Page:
St. Joseph and the Heroes

Homily for the Last Sunday of Advent, December 18, 2016
by Friar Nicholas Wolfla, OFM Conv.

Aside from the Hardy Boys and Brains Benton, I remember the first real novel I read. It was a book about Merlin by Mary Stewart called The Crystal Cave. For an eight year old boy, this was a huge book, that wasn’t dumbed down, that was written for an adult audience (I’ve since re-read it and its two sequels many times). It was wonderful and took me to places that I never thought existed, with people of legend.

After that, I started reading almost anything I could put my hands on. Tom Sawyer, Huck Finn, Treasure Island, The Invisible Man, 20,000 Leagues Under the Sea, The Time Machine, Conan, Tarzan, and the list goes on and on and on. To this day I’m likely to read two or more books a week, pure fiction but pure fun.

The one thing that all of these had in common, and still do for me, is that these books opened up the possibilities of what could be. Edgar Rice Burroughs, Jules Verne, and Gene Roddenberry among others showed me the unknown, showed me what we could be and what we could do, and most importantly engaged us within those realities, many of which have come true. Each of these authors wrote about a hero who braved the unknown and walked through paths untaken; faced dangers, moments of laughter, moments of love, moments of wonder and magic; and ended up in a new place in life, a new life, or a champion of their worlds.

These authors saw what Joseph saw: that to stay in the past, to not embrace the unknown, to idealize the status quo, is not life giving, but is death. Joseph, although betrothed to Mary, was actually considered to have been legally married to her. Her transfer to his clan for living had not yet occurred, but she was considered, for practical purposes, already his property and wife. The dowry would have been exchanged, the promises given, the contracts done – she was his.

Then she has to admit to Joseph that she is pregnant and not only that she tells him that the Father is God, that she is carrying God’s son. You can imagine how that had to go over. And Joseph was faced with one of two possibilities: (1) Denounce her and have her put to death by stoning as prescribed by Judaic Law; or (2) To quietly divorce her, allow her to leave under the cover of night, and begin a new life, under a lie, that her husband was dead or some such thing. Joseph, being the upright and truly righteous man he was, chose the latter. He chose to let her go.

But then a messenger of God came to Joseph and gave him another choice: to either fall back on the status quo and deny the mystery of God; or to enter into the greatest unknown, to put his trust in God, to open his heart fully to that miracle of God’s grace, and walk through the door of adventure, the door of change, and the door of wisdom, to enter that which was unknown and universe-changing, to take the first step on events that forever changed reality.

Painting by Gerard Van Honthorst (1592-1696)
Painting by Gerard Van Honthorst (1592-1696)

I imagine Joseph thought about it for a while, realized that the world he grew up in and the reality he knew wasn’t as it should be. That to not choose the unknown would be stagnating and not productively prophetic. So Joseph, like all great heroes of legend, stepped through that door of the unknown, afraid, unsure, terrified if the truth were known, but he began a journey that would bring us Jesus.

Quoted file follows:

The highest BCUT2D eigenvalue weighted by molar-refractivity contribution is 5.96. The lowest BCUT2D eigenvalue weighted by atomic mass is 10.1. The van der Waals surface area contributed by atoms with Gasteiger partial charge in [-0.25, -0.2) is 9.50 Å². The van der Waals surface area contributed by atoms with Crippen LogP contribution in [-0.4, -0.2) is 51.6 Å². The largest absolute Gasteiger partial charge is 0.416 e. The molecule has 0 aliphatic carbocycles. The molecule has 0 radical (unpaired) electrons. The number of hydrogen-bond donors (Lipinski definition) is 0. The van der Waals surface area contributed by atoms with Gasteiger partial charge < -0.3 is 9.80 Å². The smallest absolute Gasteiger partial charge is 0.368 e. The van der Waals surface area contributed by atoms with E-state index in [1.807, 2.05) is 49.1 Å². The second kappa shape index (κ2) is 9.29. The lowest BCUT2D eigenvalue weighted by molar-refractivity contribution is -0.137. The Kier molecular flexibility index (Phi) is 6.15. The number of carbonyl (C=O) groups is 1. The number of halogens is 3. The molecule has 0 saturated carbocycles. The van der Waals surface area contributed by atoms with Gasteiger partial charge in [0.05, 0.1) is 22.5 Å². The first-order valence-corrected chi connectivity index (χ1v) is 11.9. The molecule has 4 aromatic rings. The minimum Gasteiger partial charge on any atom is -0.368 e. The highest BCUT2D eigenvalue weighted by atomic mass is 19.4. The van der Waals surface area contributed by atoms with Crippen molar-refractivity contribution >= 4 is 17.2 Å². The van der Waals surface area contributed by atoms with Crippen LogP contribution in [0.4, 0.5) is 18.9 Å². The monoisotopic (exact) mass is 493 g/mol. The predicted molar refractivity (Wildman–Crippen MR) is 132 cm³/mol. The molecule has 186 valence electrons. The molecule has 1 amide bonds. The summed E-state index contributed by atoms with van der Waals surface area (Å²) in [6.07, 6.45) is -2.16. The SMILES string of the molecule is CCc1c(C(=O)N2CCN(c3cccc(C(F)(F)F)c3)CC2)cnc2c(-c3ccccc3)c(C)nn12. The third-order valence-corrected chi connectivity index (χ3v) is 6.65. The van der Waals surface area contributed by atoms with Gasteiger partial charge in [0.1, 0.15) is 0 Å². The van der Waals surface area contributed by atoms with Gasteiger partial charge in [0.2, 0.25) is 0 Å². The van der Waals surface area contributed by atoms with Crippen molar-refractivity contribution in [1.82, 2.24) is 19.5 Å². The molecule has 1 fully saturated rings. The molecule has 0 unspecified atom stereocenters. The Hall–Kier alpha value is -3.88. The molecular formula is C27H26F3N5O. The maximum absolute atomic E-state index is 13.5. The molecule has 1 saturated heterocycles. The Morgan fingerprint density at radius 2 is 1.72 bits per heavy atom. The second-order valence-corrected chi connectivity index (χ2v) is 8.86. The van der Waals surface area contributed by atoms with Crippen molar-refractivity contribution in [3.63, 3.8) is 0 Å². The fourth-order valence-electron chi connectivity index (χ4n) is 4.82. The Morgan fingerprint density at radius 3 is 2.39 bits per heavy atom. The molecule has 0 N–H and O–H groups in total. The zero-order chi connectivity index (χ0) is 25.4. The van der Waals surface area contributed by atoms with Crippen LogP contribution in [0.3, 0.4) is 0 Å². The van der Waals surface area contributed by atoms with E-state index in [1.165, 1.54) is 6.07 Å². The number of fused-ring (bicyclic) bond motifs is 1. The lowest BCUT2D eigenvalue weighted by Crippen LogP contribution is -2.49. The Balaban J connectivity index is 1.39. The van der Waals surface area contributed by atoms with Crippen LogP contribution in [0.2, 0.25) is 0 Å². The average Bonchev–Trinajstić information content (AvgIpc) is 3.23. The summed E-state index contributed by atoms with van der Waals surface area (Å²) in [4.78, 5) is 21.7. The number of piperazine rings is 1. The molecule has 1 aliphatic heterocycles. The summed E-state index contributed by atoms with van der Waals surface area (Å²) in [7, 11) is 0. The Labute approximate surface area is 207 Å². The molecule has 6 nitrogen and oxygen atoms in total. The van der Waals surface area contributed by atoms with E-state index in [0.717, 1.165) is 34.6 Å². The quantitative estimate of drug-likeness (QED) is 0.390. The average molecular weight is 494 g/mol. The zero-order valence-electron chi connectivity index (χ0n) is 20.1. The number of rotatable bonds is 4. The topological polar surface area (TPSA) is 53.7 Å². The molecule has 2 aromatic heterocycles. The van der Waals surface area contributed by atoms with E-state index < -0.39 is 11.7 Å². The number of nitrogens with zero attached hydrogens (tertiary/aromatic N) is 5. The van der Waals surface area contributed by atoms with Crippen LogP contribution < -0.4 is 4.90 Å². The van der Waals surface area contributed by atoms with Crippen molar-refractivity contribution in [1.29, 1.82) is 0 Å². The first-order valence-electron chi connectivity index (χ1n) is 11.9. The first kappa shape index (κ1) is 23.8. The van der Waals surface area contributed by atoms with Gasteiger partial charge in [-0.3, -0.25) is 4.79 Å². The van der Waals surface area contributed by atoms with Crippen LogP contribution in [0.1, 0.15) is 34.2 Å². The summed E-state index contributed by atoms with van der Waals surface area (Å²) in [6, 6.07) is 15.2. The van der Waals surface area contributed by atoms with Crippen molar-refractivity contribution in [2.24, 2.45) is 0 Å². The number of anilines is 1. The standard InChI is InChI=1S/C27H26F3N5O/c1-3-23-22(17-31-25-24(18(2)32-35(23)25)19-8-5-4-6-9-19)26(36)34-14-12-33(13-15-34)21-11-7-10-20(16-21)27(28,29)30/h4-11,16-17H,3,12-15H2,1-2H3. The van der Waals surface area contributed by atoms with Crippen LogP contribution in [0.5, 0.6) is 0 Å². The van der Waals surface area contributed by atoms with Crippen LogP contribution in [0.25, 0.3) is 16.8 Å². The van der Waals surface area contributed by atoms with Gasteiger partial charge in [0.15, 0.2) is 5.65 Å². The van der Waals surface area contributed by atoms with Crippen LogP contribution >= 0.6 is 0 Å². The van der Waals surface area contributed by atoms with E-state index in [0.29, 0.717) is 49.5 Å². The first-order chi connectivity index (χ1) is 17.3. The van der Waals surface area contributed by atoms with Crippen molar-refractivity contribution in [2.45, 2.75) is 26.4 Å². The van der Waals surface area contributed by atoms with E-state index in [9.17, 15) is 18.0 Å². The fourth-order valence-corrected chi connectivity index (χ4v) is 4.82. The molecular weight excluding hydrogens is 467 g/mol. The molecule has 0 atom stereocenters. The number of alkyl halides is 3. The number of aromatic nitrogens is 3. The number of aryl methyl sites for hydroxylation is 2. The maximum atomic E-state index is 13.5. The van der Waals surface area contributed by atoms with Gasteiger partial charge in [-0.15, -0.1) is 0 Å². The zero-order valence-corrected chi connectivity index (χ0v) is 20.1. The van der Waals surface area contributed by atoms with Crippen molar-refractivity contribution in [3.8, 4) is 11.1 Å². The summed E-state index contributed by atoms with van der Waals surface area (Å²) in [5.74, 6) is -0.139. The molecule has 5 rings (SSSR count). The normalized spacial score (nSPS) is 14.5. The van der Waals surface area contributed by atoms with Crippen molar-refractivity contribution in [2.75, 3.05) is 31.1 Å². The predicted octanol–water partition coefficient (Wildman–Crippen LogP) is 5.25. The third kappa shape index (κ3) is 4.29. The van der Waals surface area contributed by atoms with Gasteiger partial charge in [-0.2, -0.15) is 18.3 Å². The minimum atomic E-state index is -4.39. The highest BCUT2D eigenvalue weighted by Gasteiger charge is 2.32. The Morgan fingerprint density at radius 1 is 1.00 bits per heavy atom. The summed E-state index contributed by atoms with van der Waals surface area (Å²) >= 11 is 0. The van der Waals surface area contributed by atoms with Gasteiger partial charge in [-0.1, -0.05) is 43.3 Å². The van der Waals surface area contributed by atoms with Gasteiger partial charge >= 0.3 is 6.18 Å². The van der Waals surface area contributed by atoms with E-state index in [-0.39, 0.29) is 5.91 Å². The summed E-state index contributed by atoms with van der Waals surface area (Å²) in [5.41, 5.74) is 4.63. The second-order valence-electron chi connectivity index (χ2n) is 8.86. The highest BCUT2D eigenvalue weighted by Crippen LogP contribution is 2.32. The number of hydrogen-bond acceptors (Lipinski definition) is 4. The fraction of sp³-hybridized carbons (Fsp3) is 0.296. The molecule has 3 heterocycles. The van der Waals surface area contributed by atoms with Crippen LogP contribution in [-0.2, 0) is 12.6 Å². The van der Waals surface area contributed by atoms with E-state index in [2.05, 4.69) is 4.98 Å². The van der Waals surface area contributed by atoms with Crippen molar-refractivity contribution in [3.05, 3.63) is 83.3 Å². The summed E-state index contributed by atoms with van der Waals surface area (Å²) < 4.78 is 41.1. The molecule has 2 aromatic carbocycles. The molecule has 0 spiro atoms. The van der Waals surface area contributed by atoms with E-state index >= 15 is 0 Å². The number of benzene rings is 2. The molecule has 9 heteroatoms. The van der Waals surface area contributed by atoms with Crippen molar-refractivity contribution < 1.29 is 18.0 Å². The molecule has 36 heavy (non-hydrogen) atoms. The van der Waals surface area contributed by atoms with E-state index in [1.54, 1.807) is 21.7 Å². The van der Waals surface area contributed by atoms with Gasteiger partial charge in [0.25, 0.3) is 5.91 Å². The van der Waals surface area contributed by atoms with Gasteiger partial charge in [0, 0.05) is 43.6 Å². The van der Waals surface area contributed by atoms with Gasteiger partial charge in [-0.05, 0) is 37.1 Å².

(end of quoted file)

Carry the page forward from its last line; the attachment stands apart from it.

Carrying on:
You know, I’ve heard many theories of Advent, and they are all true: a time of preparation, a time of making things straight for the King, and a time of anticipation. And I would suggest that it is also a time of fear for us, a time when we have to face the fact that we as a people and as individuals have never been ready for the coming of Christ, and that sometimes we have chosen to stay in the stagnation of the tried and true in our lives instead of embracing the newness and adventure of Christ.

I would suggest that Advent is a time of challenge, where we have to face where we are, and look into the void of where we are called to be. It is a time to examine where we put our trust: is it in the Father, Son, and Holy Spirit, or is it in ourselves and what we know, and where we want to stay? Do we want to simply live out our lives in the humdrum, or take a step into the unknown adventure Jesus calls us to? Do we ignore the changes around us, or do we, with our God, MAKE the changes around us? Do we truly become the heroes in our God-written story, or do we choose to remain a backdrop? Only we can make that choice.

Joseph chose the better part. Joseph chose to leave behind the old, the tried and true, and walk in God’s light, not his own light. Joseph became the foster father of Jesus, and in so doing not only loved him as his God, but loved him also as his own son. Joseph provided the home for the ultimate change in this world. Joseph provided a home for peace, justice, divine love, and divine sacrifice. Joseph entered the unknown. And look what it gave us.

So my question: do we want to live in the past, to continue to live under the rule of “the way its always been?” Or do we want to walk through that doorway? To embrace the adventure? To trust God and His plan for this world? Are we willing to become the loving, just, and righteous heroes of the story God wants of us? Click to read more Because it is only in doing so that we will sail under the seas, fly through time, defeat the dark lord, bring home the treasure, explore the caves with Injun Joe, and embrace the love, which is the true magic of the season.